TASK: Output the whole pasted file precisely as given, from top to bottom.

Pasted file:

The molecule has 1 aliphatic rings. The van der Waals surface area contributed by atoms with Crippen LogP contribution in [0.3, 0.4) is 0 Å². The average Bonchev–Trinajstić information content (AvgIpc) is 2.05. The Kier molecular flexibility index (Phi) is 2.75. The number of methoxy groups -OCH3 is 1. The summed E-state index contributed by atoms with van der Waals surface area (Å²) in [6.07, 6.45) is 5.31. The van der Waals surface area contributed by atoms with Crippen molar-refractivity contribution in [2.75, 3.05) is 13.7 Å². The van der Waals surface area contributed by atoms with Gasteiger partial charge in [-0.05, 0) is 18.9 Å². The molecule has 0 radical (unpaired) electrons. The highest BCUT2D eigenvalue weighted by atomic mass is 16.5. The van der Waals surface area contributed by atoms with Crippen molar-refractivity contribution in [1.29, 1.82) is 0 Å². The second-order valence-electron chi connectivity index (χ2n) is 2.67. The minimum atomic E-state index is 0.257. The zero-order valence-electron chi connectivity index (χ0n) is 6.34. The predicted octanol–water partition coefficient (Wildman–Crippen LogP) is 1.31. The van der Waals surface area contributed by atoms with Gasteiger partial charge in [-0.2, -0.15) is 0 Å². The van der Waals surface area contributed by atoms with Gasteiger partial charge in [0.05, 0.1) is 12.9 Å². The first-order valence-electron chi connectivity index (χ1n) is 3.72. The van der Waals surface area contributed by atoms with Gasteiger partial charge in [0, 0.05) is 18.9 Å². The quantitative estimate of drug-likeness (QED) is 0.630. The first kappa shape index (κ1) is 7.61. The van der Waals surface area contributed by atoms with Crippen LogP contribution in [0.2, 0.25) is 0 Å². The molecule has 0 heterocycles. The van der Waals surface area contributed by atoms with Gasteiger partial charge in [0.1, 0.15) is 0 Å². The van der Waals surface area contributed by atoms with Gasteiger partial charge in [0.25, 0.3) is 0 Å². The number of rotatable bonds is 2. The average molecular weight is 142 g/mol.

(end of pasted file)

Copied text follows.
The molecule has 1 aliphatic rings. The van der Waals surface area contributed by atoms with Crippen LogP contribution in [0.3, 0.4) is 0 Å². The average Bonchev–Trinajstić information content (AvgIpc) is 2.05. The Kier molecular flexibility index (Phi) is 2.75. The number of methoxy groups -OCH3 is 1. The summed E-state index contributed by atoms with van der Waals surface area (Å²) in [6.07, 6.45) is 5.31. The van der Waals surface area contributed by atoms with Crippen molar-refractivity contribution in [2.75, 3.05) is 13.7 Å². The van der Waals surface area contributed by atoms with Gasteiger partial charge in [-0.05, 0) is 18.9 Å². The molecule has 0 radical (unpaired) electrons. The highest BCUT2D eigenvalue weighted by atomic mass is 16.5. The van der Waals surface area contributed by atoms with Crippen molar-refractivity contribution in [1.29, 1.82) is 0 Å². The second-order valence-electron chi connectivity index (χ2n) is 2.67. The minimum atomic E-state index is 0.257. The zero-order valence-electron chi connectivity index (χ0n) is 6.34. The predicted octanol–water partition coefficient (Wildman–Crippen LogP) is 1.31. The van der Waals surface area contributed by atoms with Gasteiger partial charge in [-0.2, -0.15) is 0 Å². The van der Waals surface area contributed by atoms with Gasteiger partial charge in [0.05, 0.1) is 12.9 Å². The first-order valence-electron chi connectivity index (χ1n) is 3.72. The van der Waals surface area contributed by atoms with Gasteiger partial charge in [0, 0.05) is 18.9 Å². The quantitative estimate of drug-likeness (QED) is 0.630. The first kappa shape index (κ1) is 7.61. The van der Waals surface area contributed by atoms with Crippen LogP contribution in [0.2, 0.25) is 0 Å². The molecule has 0 heterocycles. The van der Waals surface area contributed by atoms with Gasteiger partial charge in [0.1, 0.15) is 0 Å². The van der Waals surface area contributed by atoms with Gasteiger partial charge in [0.25, 0.3) is 0 Å². The number of rotatable bonds is 2. The average molecular weight is 142 g/mol.